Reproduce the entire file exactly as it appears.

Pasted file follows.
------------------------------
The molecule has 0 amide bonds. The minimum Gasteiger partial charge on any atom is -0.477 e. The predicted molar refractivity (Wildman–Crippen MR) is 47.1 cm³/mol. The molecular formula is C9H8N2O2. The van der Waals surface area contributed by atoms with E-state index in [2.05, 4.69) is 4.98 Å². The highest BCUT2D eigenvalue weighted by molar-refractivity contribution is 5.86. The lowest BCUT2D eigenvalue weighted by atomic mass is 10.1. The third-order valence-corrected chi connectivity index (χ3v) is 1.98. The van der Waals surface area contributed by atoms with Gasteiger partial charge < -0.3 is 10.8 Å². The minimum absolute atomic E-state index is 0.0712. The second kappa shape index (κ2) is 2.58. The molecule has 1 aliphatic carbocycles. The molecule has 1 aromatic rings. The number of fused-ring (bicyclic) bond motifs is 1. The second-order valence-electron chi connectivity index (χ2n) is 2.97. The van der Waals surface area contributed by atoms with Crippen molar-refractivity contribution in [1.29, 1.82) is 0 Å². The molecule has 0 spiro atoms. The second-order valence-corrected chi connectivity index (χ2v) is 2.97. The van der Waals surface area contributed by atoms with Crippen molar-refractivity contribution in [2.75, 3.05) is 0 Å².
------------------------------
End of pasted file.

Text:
The molecule has 0 amide bonds. The minimum Gasteiger partial charge on any atom is -0.477 e. The predicted molar refractivity (Wildman–Crippen MR) is 47.1 cm³/mol. The molecular formula is C9H8N2O2. The van der Waals surface area contributed by atoms with E-state index in [2.05, 4.69) is 4.98 Å². The highest BCUT2D eigenvalue weighted by molar-refractivity contribution is 5.86. The lowest BCUT2D eigenvalue weighted by atomic mass is 10.1. The third-order valence-corrected chi connectivity index (χ3v) is 1.98. The van der Waals surface area contributed by atoms with Gasteiger partial charge < -0.3 is 10.8 Å². The minimum absolute atomic E-state index is 0.0712. The second kappa shape index (κ2) is 2.58. The molecule has 1 aliphatic carbocycles. The molecule has 1 aromatic rings. The number of fused-ring (bicyclic) bond motifs is 1. The second-order valence-electron chi connectivity index (χ2n) is 2.97. The van der Waals surface area contributed by atoms with Crippen molar-refractivity contribution in [1.29, 1.82) is 0 Å². The molecule has 0 spiro atoms. The second-order valence-corrected chi connectivity index (χ2v) is 2.97. The van der Waals surface area contributed by atoms with Crippen molar-refractivity contribution in [2.75, 3.05) is 0 Å².